In order for the head and neck to ventroflex, move downward, LN decreases, so that Wl is effectively greater than LNg. That is, either the dorsal cervical muscles relax and/or the ventral muscles contract (the ligamentum nuchae is, of course, a passive structure). In Figure3 it is apparent that the moment produced by LN is greatest at C7-T1 and decreases cranially; that is, the g at each cervical intervertebral junction is less as one moves cranially. As Wl causes downward movement, then, the resisting moments of LN are least cranially, increasing caudally to C7-T1. Therefore, cervical vertebrae ventroflex in series as described.
The system operates in reverse as the head and neck are raised. From the ventroflexed position rotation begins at C7-T1 and continues in series to C2-3 as the neck passes through the sigmoid position into dorsiflexion. As LN increases-by muscle action- those joints with larger LN moments will move first just as those joints with smaller LN moments moved first when the neck moved in the opposite direction.
There is, then, a locus of centers of rotation as the neck moves up and down, that locus having the form of an exponential curve, Figure 4.That is, as the neck moves there is not one center of rotation, such as the axle of a wheel, but a series of centers or rotation, one after the other.
The model of Figure 5 is readily constructed and helpful in visualizing the action of the neck with and without the ligamentum nuchae. Blocks of wood representing the vertebrae are glued to pieces of rubber or plastic foam representing the intervertebral disks. A rubber band serves as the funicular ligamentum nuchae. Without the rubber band the model simply bends downward, rotating around the center formed by the last block and the support (C7-T1). With the rubber band in place increasing W bends the neck into the S-shaped sigmoid curve continuing into ventroflexion just as in the anatomical specimen. In life, of course, W is constant; increasing W in the model or the anatomical specimen is equivalent to decreasing dorsiflexing muscular action and increasing ventroflexing muscular action as already noted.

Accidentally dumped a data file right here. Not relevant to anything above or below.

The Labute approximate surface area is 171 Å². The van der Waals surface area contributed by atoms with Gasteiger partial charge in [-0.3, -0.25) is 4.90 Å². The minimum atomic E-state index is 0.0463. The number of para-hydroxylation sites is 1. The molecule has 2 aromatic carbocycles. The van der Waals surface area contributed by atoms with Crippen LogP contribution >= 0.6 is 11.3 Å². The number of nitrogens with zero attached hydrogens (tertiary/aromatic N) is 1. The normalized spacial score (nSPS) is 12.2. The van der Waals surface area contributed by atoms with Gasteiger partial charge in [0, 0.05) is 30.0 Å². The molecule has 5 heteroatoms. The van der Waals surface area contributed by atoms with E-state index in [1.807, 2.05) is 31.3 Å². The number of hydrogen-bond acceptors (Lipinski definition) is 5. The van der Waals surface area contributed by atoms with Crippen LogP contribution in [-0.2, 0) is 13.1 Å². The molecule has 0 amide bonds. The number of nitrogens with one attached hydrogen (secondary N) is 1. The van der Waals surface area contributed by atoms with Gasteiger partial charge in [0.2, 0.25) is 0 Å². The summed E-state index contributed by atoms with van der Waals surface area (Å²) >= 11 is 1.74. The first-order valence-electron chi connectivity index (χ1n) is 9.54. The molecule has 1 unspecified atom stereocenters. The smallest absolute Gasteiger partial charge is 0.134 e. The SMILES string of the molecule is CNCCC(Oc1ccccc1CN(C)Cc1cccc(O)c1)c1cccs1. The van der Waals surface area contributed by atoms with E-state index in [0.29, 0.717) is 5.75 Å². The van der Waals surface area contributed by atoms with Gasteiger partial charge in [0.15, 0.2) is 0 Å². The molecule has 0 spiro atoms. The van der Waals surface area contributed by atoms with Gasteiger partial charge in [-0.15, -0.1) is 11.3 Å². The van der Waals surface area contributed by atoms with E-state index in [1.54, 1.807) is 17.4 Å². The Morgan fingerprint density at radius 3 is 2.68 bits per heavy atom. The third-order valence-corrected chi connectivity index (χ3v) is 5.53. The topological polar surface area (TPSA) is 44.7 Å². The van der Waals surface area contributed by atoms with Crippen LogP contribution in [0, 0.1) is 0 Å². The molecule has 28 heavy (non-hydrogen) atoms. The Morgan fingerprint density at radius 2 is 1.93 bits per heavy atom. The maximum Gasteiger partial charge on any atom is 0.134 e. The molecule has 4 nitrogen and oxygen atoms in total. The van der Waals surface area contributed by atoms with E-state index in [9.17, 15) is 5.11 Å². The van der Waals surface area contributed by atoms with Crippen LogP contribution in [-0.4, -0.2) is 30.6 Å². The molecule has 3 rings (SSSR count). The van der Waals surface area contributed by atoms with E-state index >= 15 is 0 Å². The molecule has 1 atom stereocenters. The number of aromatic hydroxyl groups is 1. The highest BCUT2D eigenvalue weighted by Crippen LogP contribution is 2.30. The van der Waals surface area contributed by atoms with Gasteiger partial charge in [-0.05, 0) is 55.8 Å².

The lamellar ligamentum nuchae are tense when the neck is in the sigmoid position and remain tense as the neck is dorsiflexed, beginning to loosen only as the limit of dorsiflexion is approached. This limit in the anatomical specimen in vitro appears to be beyond what is possible and/or usual in the live horse. As the neck ventroflexes the lamellae tighten and collapse upon themselves. Demeter (1916) believed that the lamellae caused the S-shape, but that shape is caused by the funicular part of the ligamentum nuchae alone as demonstrated by removing the lamellae. The S-shape also appears in the model without lamellar elements. The action of the lamellae can be included in the model with additional rubber bands as indicated by the dotted lines in Figure 5.